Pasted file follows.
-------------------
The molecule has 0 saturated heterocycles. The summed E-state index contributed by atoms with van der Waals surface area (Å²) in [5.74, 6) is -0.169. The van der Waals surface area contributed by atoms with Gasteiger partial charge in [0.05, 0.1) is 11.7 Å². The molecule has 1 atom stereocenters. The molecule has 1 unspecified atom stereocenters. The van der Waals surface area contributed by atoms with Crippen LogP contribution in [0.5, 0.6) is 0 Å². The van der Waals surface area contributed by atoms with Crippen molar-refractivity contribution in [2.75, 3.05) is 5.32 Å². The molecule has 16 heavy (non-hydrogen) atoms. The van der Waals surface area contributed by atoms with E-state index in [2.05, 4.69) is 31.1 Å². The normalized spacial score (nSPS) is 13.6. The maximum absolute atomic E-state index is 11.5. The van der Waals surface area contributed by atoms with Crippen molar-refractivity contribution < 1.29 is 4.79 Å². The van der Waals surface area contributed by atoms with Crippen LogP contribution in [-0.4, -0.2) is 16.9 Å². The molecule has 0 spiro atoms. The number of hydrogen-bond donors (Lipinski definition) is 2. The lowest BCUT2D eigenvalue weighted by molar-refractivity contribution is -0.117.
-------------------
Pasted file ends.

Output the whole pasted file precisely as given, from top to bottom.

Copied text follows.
The molecule has 0 saturated heterocycles. The summed E-state index contributed by atoms with van der Waals surface area (Å²) in [5.74, 6) is -0.169. The van der Waals surface area contributed by atoms with Gasteiger partial charge in [0.05, 0.1) is 11.7 Å². The molecule has 1 atom stereocenters. The molecule has 1 unspecified atom stereocenters. The van der Waals surface area contributed by atoms with Crippen LogP contribution in [0.5, 0.6) is 0 Å². The van der Waals surface area contributed by atoms with Crippen molar-refractivity contribution in [2.75, 3.05) is 5.32 Å². The molecule has 16 heavy (non-hydrogen) atoms. The van der Waals surface area contributed by atoms with E-state index in [2.05, 4.69) is 31.1 Å². The normalized spacial score (nSPS) is 13.6. The maximum absolute atomic E-state index is 11.5. The van der Waals surface area contributed by atoms with Crippen molar-refractivity contribution < 1.29 is 4.79 Å². The van der Waals surface area contributed by atoms with Crippen LogP contribution in [-0.4, -0.2) is 16.9 Å². The molecule has 0 spiro atoms. The number of hydrogen-bond donors (Lipinski definition) is 2. The lowest BCUT2D eigenvalue weighted by molar-refractivity contribution is -0.117.